To "Minus Infinity" and beyond.Read More
It's been a little while since we last talked about MegaPhilX's fan game, "Mega Man Unlimited," in this space. But that doesn't mean there haven't been new developments-- far from it, in fact!Read More
After five years of work, Philippe Poulin (aka MegaPhilX) and his team have released "Mega Man Unlimited" to overwhelmingly positive reviews and ever-increasing popularity. Phil was recently able to sit down with The Mega Man Network and answered a plethora of questions. If you haven't already, enjoy the first part of this interview and read on for even more questions about game design, discarded concepts and the awesome final bosses in "Mega Man Unlimited".Read More
After five years in development, the fan game "Mega Man Unlimited" was released last month and has become as critically successful as it is insanely difficult. Styled like Mega Man 9 and 10 in faux-NES trappings, "MMU" has taken the fandom by storm. Philippe Poulin, aka MegaPhilX, helmed the project by designing the levels, programming much of the game, and creating the bulk of the original art and music. Recently, he took a break from designing the new 1.1.0 version and sat down with The Mega Man Network to answer some questions.
Note: Some content is NSFW beyond the "MMU" section of MegaPhilX's site. Mild spoilers are featured below the fold.
The Mega Man Network: Why did you and your team decide to make a full Mega Man game from scratch?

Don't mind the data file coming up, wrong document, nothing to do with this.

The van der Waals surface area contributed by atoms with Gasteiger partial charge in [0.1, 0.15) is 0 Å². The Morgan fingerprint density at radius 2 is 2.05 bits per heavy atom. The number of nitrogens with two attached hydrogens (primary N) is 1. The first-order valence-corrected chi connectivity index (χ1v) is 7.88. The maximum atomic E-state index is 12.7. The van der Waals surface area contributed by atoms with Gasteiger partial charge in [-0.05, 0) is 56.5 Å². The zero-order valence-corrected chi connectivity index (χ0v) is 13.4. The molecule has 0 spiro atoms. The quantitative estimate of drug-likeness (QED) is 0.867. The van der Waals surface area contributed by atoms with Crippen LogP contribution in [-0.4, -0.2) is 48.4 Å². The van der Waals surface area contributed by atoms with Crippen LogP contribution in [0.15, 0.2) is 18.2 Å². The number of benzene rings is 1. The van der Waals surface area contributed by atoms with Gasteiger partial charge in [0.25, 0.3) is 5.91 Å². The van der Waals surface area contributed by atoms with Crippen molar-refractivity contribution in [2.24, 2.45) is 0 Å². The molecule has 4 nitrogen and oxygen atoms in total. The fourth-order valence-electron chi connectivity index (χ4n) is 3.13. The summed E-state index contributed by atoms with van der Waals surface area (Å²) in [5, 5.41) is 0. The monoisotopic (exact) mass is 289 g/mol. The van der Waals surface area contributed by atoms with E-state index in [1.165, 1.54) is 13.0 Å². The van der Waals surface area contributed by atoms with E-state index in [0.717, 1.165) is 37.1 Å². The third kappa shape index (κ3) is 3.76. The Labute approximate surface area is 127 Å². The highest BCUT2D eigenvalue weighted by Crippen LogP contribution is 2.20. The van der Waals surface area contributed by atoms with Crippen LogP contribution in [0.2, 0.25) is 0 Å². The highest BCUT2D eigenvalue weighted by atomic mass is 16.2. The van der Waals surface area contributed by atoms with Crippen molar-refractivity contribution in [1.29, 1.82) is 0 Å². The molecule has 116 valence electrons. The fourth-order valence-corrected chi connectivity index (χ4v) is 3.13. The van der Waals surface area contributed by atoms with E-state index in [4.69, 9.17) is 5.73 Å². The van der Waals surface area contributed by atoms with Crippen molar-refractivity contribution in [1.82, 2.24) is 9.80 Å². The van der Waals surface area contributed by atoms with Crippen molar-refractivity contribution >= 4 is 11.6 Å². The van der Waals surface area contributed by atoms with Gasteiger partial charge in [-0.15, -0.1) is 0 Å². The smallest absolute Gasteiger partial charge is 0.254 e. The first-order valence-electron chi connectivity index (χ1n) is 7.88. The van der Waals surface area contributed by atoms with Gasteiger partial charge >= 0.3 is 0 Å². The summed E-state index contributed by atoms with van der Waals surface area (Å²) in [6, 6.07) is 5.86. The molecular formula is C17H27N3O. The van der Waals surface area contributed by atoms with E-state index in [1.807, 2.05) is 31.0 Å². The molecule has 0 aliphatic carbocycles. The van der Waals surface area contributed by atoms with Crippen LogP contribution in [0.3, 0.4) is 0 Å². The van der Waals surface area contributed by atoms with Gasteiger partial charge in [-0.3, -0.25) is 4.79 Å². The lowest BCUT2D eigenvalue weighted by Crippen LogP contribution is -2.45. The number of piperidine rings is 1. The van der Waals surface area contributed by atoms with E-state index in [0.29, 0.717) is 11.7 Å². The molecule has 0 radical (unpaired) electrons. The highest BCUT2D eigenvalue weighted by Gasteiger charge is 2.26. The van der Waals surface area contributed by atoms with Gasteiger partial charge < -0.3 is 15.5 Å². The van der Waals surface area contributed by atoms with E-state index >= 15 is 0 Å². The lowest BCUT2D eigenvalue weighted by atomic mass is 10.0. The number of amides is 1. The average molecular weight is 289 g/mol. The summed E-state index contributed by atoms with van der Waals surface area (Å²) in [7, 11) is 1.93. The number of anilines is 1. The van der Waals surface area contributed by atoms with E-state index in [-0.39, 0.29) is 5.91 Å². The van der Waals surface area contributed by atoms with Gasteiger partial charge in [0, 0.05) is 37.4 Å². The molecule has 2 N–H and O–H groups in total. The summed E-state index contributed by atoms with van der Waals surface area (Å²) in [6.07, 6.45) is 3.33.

MegaPhilX: The project actually started after I made a little flash animation showing fake gameplay of the Tank Man Stage and Rainbow Man Stage. Starsimsuniverse and N64Mario approached me to actually make the game. Originally, it was made using N64Mario's Mega Man engine in Multimedia Fusion. However, after a while, the project was slowing down. Gabriel was working on the same project as me at work back then and he offered to try and start working on an engine for the game while I was on vacation. When I got back from vacation, he had already made the basic stuff.
So, after asking N64Mario if it was okay to switch engines, we switched over to Gab's engine, which is the one used in the game now. When Gab moved to another company and wasn't all that motivated, I contacted one of my childhood friends, Jean-Simon, and together we finished all the enemies, bosses, and systems. Gab then came in to help us package and ship the game.
The reason why I wanted to make everything from scratch is because I thought it would be way more interesting than re-using too much. I wanted to actually design an entire Mega Man game and see if I was up to it. I wanted to have fun making the game I wanted to make.
TMMN: To you, what classic Mega Man games were the best? The worst?
MPX: The best to me was Mega Man 4, because it's the first one that made me like the series. I know some of the bosses are a bit questionable but it's my favorite among the Classic ones. The music is amazing. Mega Man 9 because it's the best-balanced. Mega Man 10 because it has a lot of features. (Three playable characters, challenges, Endless Attack, Special stages, etc.)
I didn't particularly like Mega Man 5 because I think it lacks something different. It felt a bit bland, and the Mega Buster was just too powerful and the weapons became sort of useless to me. Mega Man 6, although I love the graphics, the music, and the overall boss designs, I thought it felt bland. Probably because it was too easy.
TMMN: Which games influenced and inspired "Mega Man Unlimited" the most and the least?